A. Respective capabilities of the plurality of mobile devices. For example, a channel and/or talkgroup may be a secure channel and/or talkgroup; such a channel and/or talkgroup may be assigned to mobile devices with encryption capabilities. Similarly, a channel and/or talkgroup may be a group channel and/or talkgroup; such a channel and/or talkgroup may be assigned to mobile devices with group chat capabilities and/or is MBMS capabilities and/or eMBMS capabilities; indeed, such an assignment may also occur based on a number of participants in such a channel and/or talkgroup.
B. Respective accessories of the plurality of mobile devices. For example, a channel and/or talkgroup may be a video channel and/or talkgroup; such a channel and/or talkgroup may be assigned to mobile devices with video capability and/or video accessories which may include video accessories integrated with a mobile device and/or video accessories in communication with and/or mated to a mobile device.
C. Respective presence and/or operational statuses of the plurality of mobile devices. For example, a channel and/or talkgroup may be an emergency channel and/or talkgroup to be used for emergencies and/or in public safety incidents and/or in public safety incidents (e.g. disasters, etc.); such a channel and/or talkgroup may be assigned to mobile devices that have a presence and/or operational status in an “emergency” state (e.g. enabled to participate in emergency communications) and the like.
D. A respective location of the plurality of mobile devices, and/or a respective location of the user 101. For example, a channel and/or talkgroup may be a location specific channel and/or talkgroup, to be used in a given location and/or within a given geofence; such a channel and/or talkgroup may be assigned to mobile devices at the given location and/or within the given geofence.
Alternatively, a channel and/or talkgroup may be assigned to a mobile device that is at a location and/or geofence and/or area with a “most” number of users of a group channel and/or talkgroup; in other words, when a mobile device, of the plurality of mobile devices that the user 101 is logged into, is at a “critical site” where a large number of users in a talkgroup are also located, the channel and/or talkgroup may be assigned to that mobile device. Such a determination may be based on threshold numbers of users (and/or their respective mobile devices) being within a given distance of each other; a person of skill in the art understands that such a channel and/or talkgroup is also capable of group chats, and the like.
E. A last device used by the user 101 associated with the user identifier 172. For example, the one or more databases 163 may store an indication of a last device (e.g. of a plurality of mobile devices), which was used by the user 101, for example based on a most recent communication from the plurality of mobile devices, a most recent log-in to the plurality of mobile devices and the like.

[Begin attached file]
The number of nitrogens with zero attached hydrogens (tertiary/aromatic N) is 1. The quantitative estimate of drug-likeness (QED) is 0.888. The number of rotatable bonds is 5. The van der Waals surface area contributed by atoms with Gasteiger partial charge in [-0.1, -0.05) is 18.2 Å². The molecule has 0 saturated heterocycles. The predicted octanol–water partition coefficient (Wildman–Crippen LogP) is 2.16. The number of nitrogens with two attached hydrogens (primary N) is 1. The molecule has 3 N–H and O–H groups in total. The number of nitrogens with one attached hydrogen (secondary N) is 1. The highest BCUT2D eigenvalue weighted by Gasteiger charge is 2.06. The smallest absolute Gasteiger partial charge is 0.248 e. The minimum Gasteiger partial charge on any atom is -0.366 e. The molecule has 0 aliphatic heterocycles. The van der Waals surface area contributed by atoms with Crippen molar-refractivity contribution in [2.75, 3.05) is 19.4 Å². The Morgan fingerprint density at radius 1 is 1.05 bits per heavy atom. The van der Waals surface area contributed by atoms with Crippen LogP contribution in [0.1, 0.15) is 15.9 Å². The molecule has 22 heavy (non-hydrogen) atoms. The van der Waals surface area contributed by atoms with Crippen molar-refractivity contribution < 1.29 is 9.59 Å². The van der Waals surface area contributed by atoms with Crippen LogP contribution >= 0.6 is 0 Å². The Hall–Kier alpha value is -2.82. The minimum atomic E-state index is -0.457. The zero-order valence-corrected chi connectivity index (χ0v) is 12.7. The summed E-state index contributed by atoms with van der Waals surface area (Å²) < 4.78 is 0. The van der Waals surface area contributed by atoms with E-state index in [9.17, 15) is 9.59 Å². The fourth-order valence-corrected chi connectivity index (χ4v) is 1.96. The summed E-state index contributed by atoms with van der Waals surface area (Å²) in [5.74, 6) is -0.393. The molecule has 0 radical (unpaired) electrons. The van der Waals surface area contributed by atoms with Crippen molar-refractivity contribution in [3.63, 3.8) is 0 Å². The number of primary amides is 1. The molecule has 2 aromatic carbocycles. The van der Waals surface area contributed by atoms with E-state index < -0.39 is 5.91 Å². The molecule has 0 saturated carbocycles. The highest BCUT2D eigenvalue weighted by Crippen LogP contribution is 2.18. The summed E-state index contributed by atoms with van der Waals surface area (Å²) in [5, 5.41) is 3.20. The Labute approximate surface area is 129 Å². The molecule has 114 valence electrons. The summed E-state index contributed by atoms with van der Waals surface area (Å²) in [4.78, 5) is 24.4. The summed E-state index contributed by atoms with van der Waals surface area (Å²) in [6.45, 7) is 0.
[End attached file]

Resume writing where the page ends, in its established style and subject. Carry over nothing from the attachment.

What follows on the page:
Provided herein is a device, system and method for managing channel and/or talkgroup assignments. A memory stores a list of channels associated with a device identifier, and list of channels associated with a user identifier and user attributes. When the user identified by the user identifier, logs into a device identified by the device identifier, a subset of the list of channels associated with the device identifier is selected based on the user attributes, and assigned to the device, as well as the list of channels associated with the user identifier. Hence, the device may “inherit” the subset of the list of channels associated with the device identifier, access to which would otherwise be removed from the device upon user login.
In the foregoing specification, specific embodiments have been described. However, one of ordinary skill in the art appreciates that various modifications and changes may be made without departing from the scope of the invention as set forth in the claims below. Accordingly, the specification and figures are to be regarded in an illustrative rather than a restrictive sense, and all such modifications are intended to be included within the scope of present teachings.
The benefits, advantages, solutions to problems, and any element(s) that may cause any benefit, advantage, or solution to occur or become more pronounced are not to be construed as a critical, required, or essential features or elements of any or all the claims. The invention is defined solely by the appended claims including any amendments made during the pendency of this application and all equivalents of those claims as issued.